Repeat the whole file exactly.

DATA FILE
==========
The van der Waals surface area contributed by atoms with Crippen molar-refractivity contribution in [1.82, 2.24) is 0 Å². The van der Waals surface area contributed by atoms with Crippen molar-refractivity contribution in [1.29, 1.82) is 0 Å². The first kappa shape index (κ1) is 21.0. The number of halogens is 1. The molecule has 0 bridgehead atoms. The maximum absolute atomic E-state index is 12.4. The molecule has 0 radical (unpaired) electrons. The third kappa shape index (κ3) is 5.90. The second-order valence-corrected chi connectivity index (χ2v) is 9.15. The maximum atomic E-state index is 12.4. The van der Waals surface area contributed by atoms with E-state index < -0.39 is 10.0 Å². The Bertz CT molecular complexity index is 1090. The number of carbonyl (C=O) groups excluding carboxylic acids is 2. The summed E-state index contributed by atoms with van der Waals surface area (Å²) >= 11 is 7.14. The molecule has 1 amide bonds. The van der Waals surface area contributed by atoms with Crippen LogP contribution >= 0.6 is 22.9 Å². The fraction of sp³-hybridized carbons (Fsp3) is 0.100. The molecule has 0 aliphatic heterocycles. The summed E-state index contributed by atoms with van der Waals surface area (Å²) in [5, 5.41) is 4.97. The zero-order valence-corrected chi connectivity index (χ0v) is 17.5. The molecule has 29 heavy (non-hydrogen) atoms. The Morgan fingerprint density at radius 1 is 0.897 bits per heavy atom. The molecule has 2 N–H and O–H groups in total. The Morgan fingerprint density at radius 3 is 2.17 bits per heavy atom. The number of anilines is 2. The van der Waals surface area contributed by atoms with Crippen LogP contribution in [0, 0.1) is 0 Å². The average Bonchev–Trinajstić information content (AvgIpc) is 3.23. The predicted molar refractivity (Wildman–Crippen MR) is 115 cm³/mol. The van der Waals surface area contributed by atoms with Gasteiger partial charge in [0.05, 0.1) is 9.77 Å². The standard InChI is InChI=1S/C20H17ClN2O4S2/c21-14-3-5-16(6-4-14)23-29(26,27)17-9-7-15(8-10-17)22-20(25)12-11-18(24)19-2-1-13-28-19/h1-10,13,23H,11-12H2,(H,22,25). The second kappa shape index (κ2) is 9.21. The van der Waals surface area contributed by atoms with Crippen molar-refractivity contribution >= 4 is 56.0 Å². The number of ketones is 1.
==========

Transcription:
The van der Waals surface area contributed by atoms with Crippen molar-refractivity contribution in [1.82, 2.24) is 0 Å². The van der Waals surface area contributed by atoms with Crippen molar-refractivity contribution in [1.29, 1.82) is 0 Å². The first kappa shape index (κ1) is 21.0. The number of halogens is 1. The molecule has 0 bridgehead atoms. The maximum absolute atomic E-state index is 12.4. The molecule has 0 radical (unpaired) electrons. The third kappa shape index (κ3) is 5.90. The second-order valence-corrected chi connectivity index (χ2v) is 9.15. The maximum atomic E-state index is 12.4. The van der Waals surface area contributed by atoms with E-state index < -0.39 is 10.0 Å². The Bertz CT molecular complexity index is 1090. The number of carbonyl (C=O) groups excluding carboxylic acids is 2. The summed E-state index contributed by atoms with van der Waals surface area (Å²) >= 11 is 7.14. The molecule has 1 amide bonds. The van der Waals surface area contributed by atoms with Crippen LogP contribution >= 0.6 is 22.9 Å². The fraction of sp³-hybridized carbons (Fsp3) is 0.100. The molecule has 0 aliphatic heterocycles. The summed E-state index contributed by atoms with van der Waals surface area (Å²) in [5, 5.41) is 4.97. The zero-order valence-corrected chi connectivity index (χ0v) is 17.5. The molecule has 29 heavy (non-hydrogen) atoms. The Morgan fingerprint density at radius 1 is 0.897 bits per heavy atom. The molecule has 2 N–H and O–H groups in total. The Morgan fingerprint density at radius 3 is 2.17 bits per heavy atom. The number of anilines is 2. The van der Waals surface area contributed by atoms with Crippen LogP contribution in [0, 0.1) is 0 Å². The average Bonchev–Trinajstić information content (AvgIpc) is 3.23. The predicted molar refractivity (Wildman–Crippen MR) is 115 cm³/mol. The van der Waals surface area contributed by atoms with Gasteiger partial charge in [0.05, 0.1) is 9.77 Å². The standard InChI is InChI=1S/C20H17ClN2O4S2/c21-14-3-5-16(6-4-14)23-29(26,27)17-9-7-15(8-10-17)22-20(25)12-11-18(24)19-2-1-13-28-19/h1-10,13,23H,11-12H2,(H,22,25). The second kappa shape index (κ2) is 9.21. The van der Waals surface area contributed by atoms with Crippen molar-refractivity contribution >= 4 is 56.0 Å². The number of ketones is 1.